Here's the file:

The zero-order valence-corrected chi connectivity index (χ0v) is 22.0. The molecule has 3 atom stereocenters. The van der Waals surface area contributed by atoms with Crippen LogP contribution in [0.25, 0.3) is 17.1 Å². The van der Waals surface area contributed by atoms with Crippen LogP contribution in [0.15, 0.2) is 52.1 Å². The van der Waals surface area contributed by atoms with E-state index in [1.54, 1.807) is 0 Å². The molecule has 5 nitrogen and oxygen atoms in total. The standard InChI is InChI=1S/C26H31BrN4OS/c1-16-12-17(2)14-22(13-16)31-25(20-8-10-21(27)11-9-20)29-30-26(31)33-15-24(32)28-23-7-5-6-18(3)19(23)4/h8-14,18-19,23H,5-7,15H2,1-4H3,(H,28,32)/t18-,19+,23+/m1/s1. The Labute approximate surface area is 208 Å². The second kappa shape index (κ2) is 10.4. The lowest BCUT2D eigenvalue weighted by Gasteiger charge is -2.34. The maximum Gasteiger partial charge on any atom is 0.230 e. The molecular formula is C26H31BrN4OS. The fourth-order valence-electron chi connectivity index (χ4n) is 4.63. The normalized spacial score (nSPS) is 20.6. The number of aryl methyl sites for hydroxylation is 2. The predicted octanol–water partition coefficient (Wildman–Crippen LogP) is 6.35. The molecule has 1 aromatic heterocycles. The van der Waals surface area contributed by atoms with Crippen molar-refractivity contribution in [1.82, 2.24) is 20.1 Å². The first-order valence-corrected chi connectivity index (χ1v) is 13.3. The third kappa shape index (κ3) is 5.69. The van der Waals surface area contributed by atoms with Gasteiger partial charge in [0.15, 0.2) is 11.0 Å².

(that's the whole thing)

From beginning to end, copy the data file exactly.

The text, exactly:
The zero-order valence-corrected chi connectivity index (χ0v) is 22.0. The molecule has 3 atom stereocenters. The van der Waals surface area contributed by atoms with Crippen LogP contribution in [0.25, 0.3) is 17.1 Å². The van der Waals surface area contributed by atoms with Crippen LogP contribution in [0.15, 0.2) is 52.1 Å². The van der Waals surface area contributed by atoms with E-state index in [1.54, 1.807) is 0 Å². The molecule has 5 nitrogen and oxygen atoms in total. The standard InChI is InChI=1S/C26H31BrN4OS/c1-16-12-17(2)14-22(13-16)31-25(20-8-10-21(27)11-9-20)29-30-26(31)33-15-24(32)28-23-7-5-6-18(3)19(23)4/h8-14,18-19,23H,5-7,15H2,1-4H3,(H,28,32)/t18-,19+,23+/m1/s1. The Labute approximate surface area is 208 Å². The second kappa shape index (κ2) is 10.4. The lowest BCUT2D eigenvalue weighted by Gasteiger charge is -2.34. The maximum Gasteiger partial charge on any atom is 0.230 e. The molecular formula is C26H31BrN4OS. The fourth-order valence-electron chi connectivity index (χ4n) is 4.63. The normalized spacial score (nSPS) is 20.6. The number of aryl methyl sites for hydroxylation is 2. The predicted octanol–water partition coefficient (Wildman–Crippen LogP) is 6.35. The molecule has 1 aromatic heterocycles. The van der Waals surface area contributed by atoms with Crippen molar-refractivity contribution in [1.82, 2.24) is 20.1 Å². The first-order valence-corrected chi connectivity index (χ1v) is 13.3. The third kappa shape index (κ3) is 5.69. The van der Waals surface area contributed by atoms with Gasteiger partial charge in [0.15, 0.2) is 11.0 Å².